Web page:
Gio back in Hollywood with renewed energy and now being true to self

But his return involves a gift to himself — coming out as trans, as he enthuses:

“The transgender issue is all over the news — like Caitlyn Jenner and the Wachowskis (Lana and Lily) — so, I’m now out to everybody, to let it be professionally known, that I’m not hiding anything. If you’re a creative, and you’re hiding part of yourself, then it’s difficult to be totally free to create. If there’s a big part of your experience you’re trying to hide, your work is always going to be hampered. And, now where I want to move forward is using all these things I’ve learned at a high level in Hollywood — not only technically, but also my sensibility as a person, who is coming out as trans. So I want to do things that have a message, with a meaning. I want to work with people who want to change things and not just make money — even though money is a great tool — and work as a creative producer. I’d love to work with emerging artists or even large companies on multimedia experience.”

Part of finding his new voice means leaning on his technical roots, again. Gio, who is finishing a personal composer studio, loves to visit music equipment trade shows like NAMM, suggesting, “We are living in golden age of synth technology” and he loves to see new synths and instruments at trade shows, adding:

“You can experiment and screw up beautifully now with inexpensive high tech gear that works really professionally, And I was at the beginning of that in the 1980s. Everyone can sound professional pretty cheaply, then it’s about attuning your ear. Personally, the best way to get the job done as an engineer or sound designer is to always be aware of new technology advances — add that into the soup — and keep your ears open.”

But, he’s also now discovered the wonders of inexpensive video technology:

“In the mid-2000s digital cameras began evolving — similar to revolutionary changes with the MIDI synths — and you could buy a small DLSR camera and shoot amazing quality videos or movies, So the parallel excited my curiosity. After 15–20 years in the music industry at a high level, I needed something to inspire me to rebuild my life again. I bought a DLSR camera and did some commercials and a little indie movie. It inspired me to learn to edit with Final Cut. There are now so many platforms for content. And, I can pick up the threads and infiltrate back into the industry through a new lens.”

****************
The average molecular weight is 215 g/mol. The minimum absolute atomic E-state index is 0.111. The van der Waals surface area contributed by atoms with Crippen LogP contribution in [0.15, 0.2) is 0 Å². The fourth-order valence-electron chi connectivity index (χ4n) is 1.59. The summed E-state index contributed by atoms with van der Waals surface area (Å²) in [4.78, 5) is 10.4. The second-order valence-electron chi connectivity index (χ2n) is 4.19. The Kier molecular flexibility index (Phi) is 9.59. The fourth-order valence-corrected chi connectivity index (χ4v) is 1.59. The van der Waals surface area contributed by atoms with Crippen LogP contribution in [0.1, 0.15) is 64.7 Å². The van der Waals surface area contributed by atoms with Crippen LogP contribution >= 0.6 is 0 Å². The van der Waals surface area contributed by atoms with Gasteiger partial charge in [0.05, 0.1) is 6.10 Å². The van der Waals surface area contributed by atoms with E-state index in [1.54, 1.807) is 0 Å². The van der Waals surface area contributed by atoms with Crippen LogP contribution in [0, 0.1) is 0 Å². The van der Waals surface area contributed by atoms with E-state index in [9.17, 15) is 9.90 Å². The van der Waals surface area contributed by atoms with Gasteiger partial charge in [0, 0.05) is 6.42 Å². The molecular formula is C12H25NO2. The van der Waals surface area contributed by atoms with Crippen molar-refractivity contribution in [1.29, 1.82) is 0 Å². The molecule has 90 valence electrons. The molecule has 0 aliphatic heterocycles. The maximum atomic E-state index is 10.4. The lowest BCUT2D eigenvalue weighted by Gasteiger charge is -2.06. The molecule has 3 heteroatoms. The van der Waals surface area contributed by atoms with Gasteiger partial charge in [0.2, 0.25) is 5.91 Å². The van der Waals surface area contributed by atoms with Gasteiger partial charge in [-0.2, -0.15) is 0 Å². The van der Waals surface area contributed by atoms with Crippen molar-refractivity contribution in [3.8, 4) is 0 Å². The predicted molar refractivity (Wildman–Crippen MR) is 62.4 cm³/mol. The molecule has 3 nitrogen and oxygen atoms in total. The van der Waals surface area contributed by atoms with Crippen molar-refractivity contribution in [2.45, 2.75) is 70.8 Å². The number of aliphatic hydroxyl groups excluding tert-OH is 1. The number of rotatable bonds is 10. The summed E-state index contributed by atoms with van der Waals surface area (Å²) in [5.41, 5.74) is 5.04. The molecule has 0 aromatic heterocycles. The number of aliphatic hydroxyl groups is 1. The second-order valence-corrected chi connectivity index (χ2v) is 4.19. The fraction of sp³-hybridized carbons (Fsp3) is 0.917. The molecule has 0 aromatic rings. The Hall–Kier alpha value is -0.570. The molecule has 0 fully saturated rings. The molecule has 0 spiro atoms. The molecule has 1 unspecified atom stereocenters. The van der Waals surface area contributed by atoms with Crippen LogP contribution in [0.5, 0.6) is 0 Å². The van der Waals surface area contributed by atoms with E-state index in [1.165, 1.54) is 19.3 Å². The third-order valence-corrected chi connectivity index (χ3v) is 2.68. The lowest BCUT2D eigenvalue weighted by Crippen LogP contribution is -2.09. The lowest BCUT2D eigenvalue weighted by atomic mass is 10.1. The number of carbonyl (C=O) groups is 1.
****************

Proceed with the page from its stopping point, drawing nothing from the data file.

Young Gio at his first paying gig in New Orleans circa 1986–7

Today, iconic Mardi Gras artist Raul’s float-building Studio 3 is run by Gio’s brother, Jonathan. So, the family legacy continues on now for over 40 years. And, Gio looks to his late father for the way forward, with his spirit telling his son to “make the mistakes, learn and just do it!” And, that’s exactly what Gio’s return means:

“This is the life of somebody who’s an artist, a father with two grown children, and also somebody who is trans — I no longer have to hide anything. In fact, we trans are fathers, children, daughters, sons, friends, cousins, uncles, nephews, it’s who we are. The truer we are, the better we are. The art of making art is no different than the art of living.”

Award-winning journalist-author-blogger for Playboy, TO Star, Movie Entertainment, HuffPost, Hello Canada & my novel REJEX (Pulp Hero Press) is on Amazon.